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April 9, 2014

Jonathan Tobin: Why Did Kerry Lie About Israeli Blame?

Samuel G. Freedman: A resolution 70 years later for a father's unsettling legacy of ashes from Dachau

Jessica Ivins: A resolution 70 years later for a father's unsettling legacy of ashes from Dachau

Kim Giles: Asking for help is not weakness

Kathy Kristof and Barbara Hoch Marcus: 7 Great Growth Israeli Stocks

Matthew Mientka: How Beans, Peas, And Chickpeas Cleanse Bad Cholesterol and Lowers Risk of Heart Disease

Sabrina Bachai: 5 At-Home Treatments For Headaches

The Kosher Gourmet by Daniel Neman Have yourself a matzo ball: The secrets bubby never told you and recipes she could have never imagined

April 8, 2014

Lori Nawyn: At Your Wit's End and Back: Finding Peace

Susan B. Garland and Rachel L. Sheedy: Strategies Married Couples Can Use to Boost Benefits

David Muhlbaum: Smart Tax Deductions Non-Itemizers Can Claim

Jill Weisenberger, M.S., R.D.N., C.D.E : Before You Lose Your Mental Edge

Dana Dovey: Coffee Drinkers Rejoice! Your Cup Of Joe Can Prevent Death From Liver Disease

Chris Weller: Electric 'Thinking Cap' Puts Your Brain Power Into High Gear

The Kosher Gourmet by Marlene Parrish A gift of hazelnuts keeps giving --- for a variety of nutty recipes: Entree, side, soup, dessert

April 4, 2014

Rabbi David Gutterman: The Word for Nothing Means Everything

Charles Krauthammer: Kerry's folly, Chapter 3

Amy Peterson: A life of love: How to build lasting relationships with your children

John Ericson: Older Women: Save Your Heart, Prevent Stroke Don't Drink Diet

John Ericson: Why 50 million Americans will still have spring allergies after taking meds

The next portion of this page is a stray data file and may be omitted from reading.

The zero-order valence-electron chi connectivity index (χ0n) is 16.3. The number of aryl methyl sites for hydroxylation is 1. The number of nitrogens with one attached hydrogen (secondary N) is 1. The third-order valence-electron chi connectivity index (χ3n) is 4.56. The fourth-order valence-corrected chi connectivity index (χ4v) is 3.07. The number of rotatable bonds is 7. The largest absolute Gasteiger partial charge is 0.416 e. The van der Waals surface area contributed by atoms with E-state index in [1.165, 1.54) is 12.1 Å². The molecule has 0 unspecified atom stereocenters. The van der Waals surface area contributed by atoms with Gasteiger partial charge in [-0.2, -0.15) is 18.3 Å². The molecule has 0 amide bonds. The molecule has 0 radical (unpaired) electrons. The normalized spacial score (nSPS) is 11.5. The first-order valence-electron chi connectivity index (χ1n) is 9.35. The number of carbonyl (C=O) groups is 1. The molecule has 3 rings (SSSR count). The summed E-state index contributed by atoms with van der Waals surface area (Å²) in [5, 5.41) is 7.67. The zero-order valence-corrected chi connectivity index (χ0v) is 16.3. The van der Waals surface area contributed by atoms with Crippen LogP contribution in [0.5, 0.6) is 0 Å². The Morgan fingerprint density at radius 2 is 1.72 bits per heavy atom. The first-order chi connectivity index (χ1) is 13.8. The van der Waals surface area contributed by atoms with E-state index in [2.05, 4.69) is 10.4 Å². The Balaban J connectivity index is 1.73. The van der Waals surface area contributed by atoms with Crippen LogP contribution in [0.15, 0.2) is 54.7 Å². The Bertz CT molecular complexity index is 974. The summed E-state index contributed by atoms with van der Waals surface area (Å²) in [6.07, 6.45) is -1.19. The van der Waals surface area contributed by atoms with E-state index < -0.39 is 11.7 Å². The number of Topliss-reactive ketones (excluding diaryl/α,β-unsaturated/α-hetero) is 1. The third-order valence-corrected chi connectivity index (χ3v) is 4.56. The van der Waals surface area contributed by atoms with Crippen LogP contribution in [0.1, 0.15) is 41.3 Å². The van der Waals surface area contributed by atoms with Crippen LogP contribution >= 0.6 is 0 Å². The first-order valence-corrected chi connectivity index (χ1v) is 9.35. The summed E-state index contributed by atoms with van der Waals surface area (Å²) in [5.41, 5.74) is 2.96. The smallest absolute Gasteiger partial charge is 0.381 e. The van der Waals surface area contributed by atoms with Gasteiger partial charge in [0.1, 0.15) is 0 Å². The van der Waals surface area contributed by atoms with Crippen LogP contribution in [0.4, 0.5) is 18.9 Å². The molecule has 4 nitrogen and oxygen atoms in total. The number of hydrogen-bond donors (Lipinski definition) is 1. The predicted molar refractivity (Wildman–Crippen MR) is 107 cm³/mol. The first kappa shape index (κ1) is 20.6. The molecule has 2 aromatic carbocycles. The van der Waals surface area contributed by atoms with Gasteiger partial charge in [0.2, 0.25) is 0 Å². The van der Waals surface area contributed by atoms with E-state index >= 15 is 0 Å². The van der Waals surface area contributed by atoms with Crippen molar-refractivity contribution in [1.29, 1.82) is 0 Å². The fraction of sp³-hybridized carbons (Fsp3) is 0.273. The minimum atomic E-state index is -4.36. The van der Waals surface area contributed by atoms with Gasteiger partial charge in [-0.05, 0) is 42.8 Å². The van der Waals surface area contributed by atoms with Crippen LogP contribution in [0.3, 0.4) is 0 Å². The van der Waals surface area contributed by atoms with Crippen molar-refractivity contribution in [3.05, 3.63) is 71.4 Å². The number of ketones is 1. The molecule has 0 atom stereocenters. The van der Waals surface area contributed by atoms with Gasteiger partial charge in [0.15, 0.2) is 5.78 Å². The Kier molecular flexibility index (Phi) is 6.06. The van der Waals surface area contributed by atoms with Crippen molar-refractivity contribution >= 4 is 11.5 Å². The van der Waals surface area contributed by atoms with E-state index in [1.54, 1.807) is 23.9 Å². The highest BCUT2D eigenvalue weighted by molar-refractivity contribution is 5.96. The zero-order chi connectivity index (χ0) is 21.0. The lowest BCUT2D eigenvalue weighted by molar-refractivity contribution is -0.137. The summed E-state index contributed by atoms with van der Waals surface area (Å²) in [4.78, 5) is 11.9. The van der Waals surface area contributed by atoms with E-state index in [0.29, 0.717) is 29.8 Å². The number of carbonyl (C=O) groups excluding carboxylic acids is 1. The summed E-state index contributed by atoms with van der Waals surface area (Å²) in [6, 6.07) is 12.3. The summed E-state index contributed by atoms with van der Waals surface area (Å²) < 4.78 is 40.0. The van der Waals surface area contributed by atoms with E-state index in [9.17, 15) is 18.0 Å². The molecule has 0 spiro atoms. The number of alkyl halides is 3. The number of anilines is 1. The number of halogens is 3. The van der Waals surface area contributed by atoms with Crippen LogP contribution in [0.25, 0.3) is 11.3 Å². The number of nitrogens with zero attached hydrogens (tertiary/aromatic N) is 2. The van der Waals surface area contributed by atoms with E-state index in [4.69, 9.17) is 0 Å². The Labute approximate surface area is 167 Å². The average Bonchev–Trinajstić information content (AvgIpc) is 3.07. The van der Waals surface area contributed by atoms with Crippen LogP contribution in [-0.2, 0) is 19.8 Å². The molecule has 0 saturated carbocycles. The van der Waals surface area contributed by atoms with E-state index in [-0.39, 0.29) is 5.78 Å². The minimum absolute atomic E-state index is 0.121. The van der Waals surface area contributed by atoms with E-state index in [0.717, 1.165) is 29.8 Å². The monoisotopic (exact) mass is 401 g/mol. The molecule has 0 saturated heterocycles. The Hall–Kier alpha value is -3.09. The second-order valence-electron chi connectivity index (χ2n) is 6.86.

Cameron Huddleston: Best and Worst Buys of April 2014

Stacy Rapacon: Great Mutual Funds for Young Investors

Sarah Boesveld: Teacher keeps promise to mail thousands of former students letters written by their past selves

The Kosher Gourmet by Sharon Thompson Anyone can make a salad, you say. But can they make a great salad? (SECRETS, TESTED TECHNIQUES + 4 RECIPES, INCLUDING DRESSINGS)

April 2, 2014

Paul Greenberg: Death and joy in the spring

Dan Barry: Should South Carolina Jews be forced to maintain this chimney built by Germans serving the Nazis?

Mayra Bitsko: Save me! An alien took over my child's personality

Frank Clayton: Get happy: 20 scientifically proven happiness activities

Susan Scutti: It's Genetic! Obesity and the 'Carb Breakdown' Gene

Lecia Bushak: Why Hand Sanitizer May Actually Harm Your Health

Stacy Rapacon: Great Funds You Can Own for $500 or Less

Cameron Huddleston: 7 Ways to Save on Home Decor

The Kosher Gourmet by Steve Petusevsky Exploring ingredients as edible-stuffed containers (TWO RECIPES + TIPS & TECHINQUES)

Jewish World Review Sept. 15, 2010 / 7 Tishrei, 5771

Lessons of the Koran's non-burning

By Jeff Jacoby

Jeff Jacoby




http://www.JewishWorldReview.com | Terry Jones' 15 minutes of fame have run out, the foreign media have left Gainesville, and we aren't likely to hear much more about the fringe Florida preacher and his abandoned plan to burn copies of the Koran on Sept. 11. But even as Jones and his non-bonfire recede in the rear-view mirror, there are some lessons worth taking away from the whole episode. Here are three:

1. While it's fashionable in some precincts to smear Americans as a nation of Islamophobes whose bigotry plays into the hands of extremists, the reverse is closer to the truth. A nation of Islamophobes would have rallied around Jones and his benighted band, but Americans of every stripe condemned them. Jones's proposed "stunt," President Obama said in a TV interview, is "completely contrary to our values." Attorney General Eric Holder called it "idiotic and dangerous." Secretary of State Hillary Clinton slammed it as "outrageous and . . . disgraceful."